15 Process Notes: Security Constraints Why is this important? – Security ultimately has a cost – How do we know we are investing in the right place? What does it do? – Provides justification for selection of controls – Provides traceability for when (not if) system functionality changes – Provides a means to quantifiably claim coverage What is the approach? – Define objectives for system operation What the system should do What the system should NOT do – Define failures the system should prevent Bind to functionality (avoidance is one means of mitigating risk) Look at both common and functionality-specific failures

16 Process Notes: Security Controls Why is this important? – Actions and requirements must be precisely defined What does it do? – Provides actionable guidance for the end user – Establishes a context to link high-level objectives to low- level security mechanisms What is the approach? – Generate controls Brainstorm controls from failures Normalize controls into approachable and useful organization for the end user – Map to logical architecture System (i.e., network segmentation) Roles – Adapt controls to specific context for each role (e.g., consider resource constraints, access requirements, maintenance…)

17 Document Essentials Scope Functionality Covered Applications, Interfaces, & Sub-Components Explicit Examples Scope Functionality Covered Applications, Interfaces, & Sub-Components Explicit Examples Logical Architecture Communications Architecture Roles Use Cases Mapping to Concrete Applications Logical Architecture Communications Architecture Roles Use Cases Mapping to Concrete Applications Security Considerations Contextual & Operational Assumptions Security Principles Failure Analysis Security Considerations Contextual & Operational Assumptions Security Principles Failure Analysis Security Controls Network Segmentation Control Definitions Mapping of Controls to Roles & Segments Security Controls Network Segmentation Control Definitions Mapping of Controls to Roles & Segments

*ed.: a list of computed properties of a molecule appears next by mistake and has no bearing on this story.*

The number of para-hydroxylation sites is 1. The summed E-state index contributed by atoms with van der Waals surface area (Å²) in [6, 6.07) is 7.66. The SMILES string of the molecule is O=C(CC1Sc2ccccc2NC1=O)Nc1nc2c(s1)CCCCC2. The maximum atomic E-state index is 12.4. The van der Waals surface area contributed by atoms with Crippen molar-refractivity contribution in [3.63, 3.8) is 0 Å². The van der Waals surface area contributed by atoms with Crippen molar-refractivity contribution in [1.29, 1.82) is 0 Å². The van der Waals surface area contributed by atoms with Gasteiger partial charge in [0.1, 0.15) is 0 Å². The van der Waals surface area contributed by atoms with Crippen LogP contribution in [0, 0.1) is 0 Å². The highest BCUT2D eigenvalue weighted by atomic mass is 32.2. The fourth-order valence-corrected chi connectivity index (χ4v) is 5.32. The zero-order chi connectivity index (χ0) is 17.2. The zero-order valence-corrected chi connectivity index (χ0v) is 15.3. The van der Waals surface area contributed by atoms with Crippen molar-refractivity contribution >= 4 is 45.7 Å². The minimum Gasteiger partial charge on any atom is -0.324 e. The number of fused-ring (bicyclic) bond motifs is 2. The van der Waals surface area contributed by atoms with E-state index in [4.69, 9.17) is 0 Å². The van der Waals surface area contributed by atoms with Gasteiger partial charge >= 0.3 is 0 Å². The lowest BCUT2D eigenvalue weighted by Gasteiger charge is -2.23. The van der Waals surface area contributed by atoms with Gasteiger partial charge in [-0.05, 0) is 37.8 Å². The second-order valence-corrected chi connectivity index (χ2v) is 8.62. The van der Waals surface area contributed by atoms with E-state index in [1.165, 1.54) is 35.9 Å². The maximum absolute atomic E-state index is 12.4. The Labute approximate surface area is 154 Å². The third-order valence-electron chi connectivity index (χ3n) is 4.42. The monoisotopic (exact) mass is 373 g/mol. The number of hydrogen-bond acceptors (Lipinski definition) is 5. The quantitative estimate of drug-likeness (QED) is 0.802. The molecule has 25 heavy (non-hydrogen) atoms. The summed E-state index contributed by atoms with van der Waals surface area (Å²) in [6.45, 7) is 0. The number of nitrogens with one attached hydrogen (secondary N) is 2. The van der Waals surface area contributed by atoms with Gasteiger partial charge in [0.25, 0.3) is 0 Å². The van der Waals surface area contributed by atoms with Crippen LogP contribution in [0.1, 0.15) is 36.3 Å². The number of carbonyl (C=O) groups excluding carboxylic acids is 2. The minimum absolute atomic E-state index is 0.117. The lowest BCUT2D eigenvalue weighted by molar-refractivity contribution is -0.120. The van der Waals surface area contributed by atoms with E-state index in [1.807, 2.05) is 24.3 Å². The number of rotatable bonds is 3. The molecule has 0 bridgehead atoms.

18 Scope

19 Roles and Functionality Application of Logical Architecture: Post-Event Analysis

20 WAMPAC Logical Architecture Communications Architecture Use Cases

21 Recommended Network Segmentation

22 Role Assignment to Segments

23 Mapping Controls to Roles

24 Control Definition

25 Security Profile Development Process

26 Mapping Use Cases Link structure varies depending upon level of granularity in text vs. implementation Traceability provided regardless Analysis for coverage should be performed after catalog of profiles is more complete {

27 Mapping Roles to Actors

28 Security Principles  NISTIR Use Case Objectives

29 NISTIR Controls as Inspiration & to Ensure Coverage Start with relevant NISTIR control to address identified failure scenario Re-write control specifically for implementation Ensure control is testable Use NISTIR to ensure coverage

30 Comparison & Validation Map Validate Actors Interface Categories Controls Roles Failure Analysis Controls

31 Other Benefits NIST-IR 7628 and Security Profiles Traceability Coverage and Gap Analysis Addresses some GAO Cybersecurity Challenges Report concerns – Comprehensive Security – SynchroPhasor Security – Metrics for Evaluating Security Posture